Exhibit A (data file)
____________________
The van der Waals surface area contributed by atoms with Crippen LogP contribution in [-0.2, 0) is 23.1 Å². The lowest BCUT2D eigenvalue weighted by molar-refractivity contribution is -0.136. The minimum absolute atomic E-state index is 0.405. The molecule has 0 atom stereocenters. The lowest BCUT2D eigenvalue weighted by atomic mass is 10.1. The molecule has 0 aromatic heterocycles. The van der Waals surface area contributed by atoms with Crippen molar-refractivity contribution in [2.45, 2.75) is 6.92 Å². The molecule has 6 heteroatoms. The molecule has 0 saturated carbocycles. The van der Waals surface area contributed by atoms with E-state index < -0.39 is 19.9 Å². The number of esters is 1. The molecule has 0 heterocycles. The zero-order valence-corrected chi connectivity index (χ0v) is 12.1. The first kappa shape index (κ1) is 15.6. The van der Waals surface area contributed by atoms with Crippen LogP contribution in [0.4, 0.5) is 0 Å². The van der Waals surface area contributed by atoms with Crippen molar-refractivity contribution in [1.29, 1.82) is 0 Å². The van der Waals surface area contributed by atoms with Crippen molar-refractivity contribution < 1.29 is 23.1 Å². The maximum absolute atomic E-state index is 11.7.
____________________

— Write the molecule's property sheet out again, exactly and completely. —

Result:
The van der Waals surface area contributed by atoms with Crippen LogP contribution in [-0.2, 0) is 23.1 Å². The lowest BCUT2D eigenvalue weighted by molar-refractivity contribution is -0.136. The minimum absolute atomic E-state index is 0.405. The molecule has 0 atom stereocenters. The lowest BCUT2D eigenvalue weighted by atomic mass is 10.1. The molecule has 0 aromatic heterocycles. The van der Waals surface area contributed by atoms with Crippen molar-refractivity contribution in [2.45, 2.75) is 6.92 Å². The molecule has 6 heteroatoms. The molecule has 0 saturated carbocycles. The van der Waals surface area contributed by atoms with E-state index < -0.39 is 19.9 Å². The number of esters is 1. The molecule has 0 heterocycles. The zero-order valence-corrected chi connectivity index (χ0v) is 12.1. The first kappa shape index (κ1) is 15.6. The van der Waals surface area contributed by atoms with Crippen LogP contribution in [0.4, 0.5) is 0 Å². The van der Waals surface area contributed by atoms with Crippen molar-refractivity contribution in [1.29, 1.82) is 0 Å². The van der Waals surface area contributed by atoms with Crippen molar-refractivity contribution < 1.29 is 23.1 Å². The maximum absolute atomic E-state index is 11.7.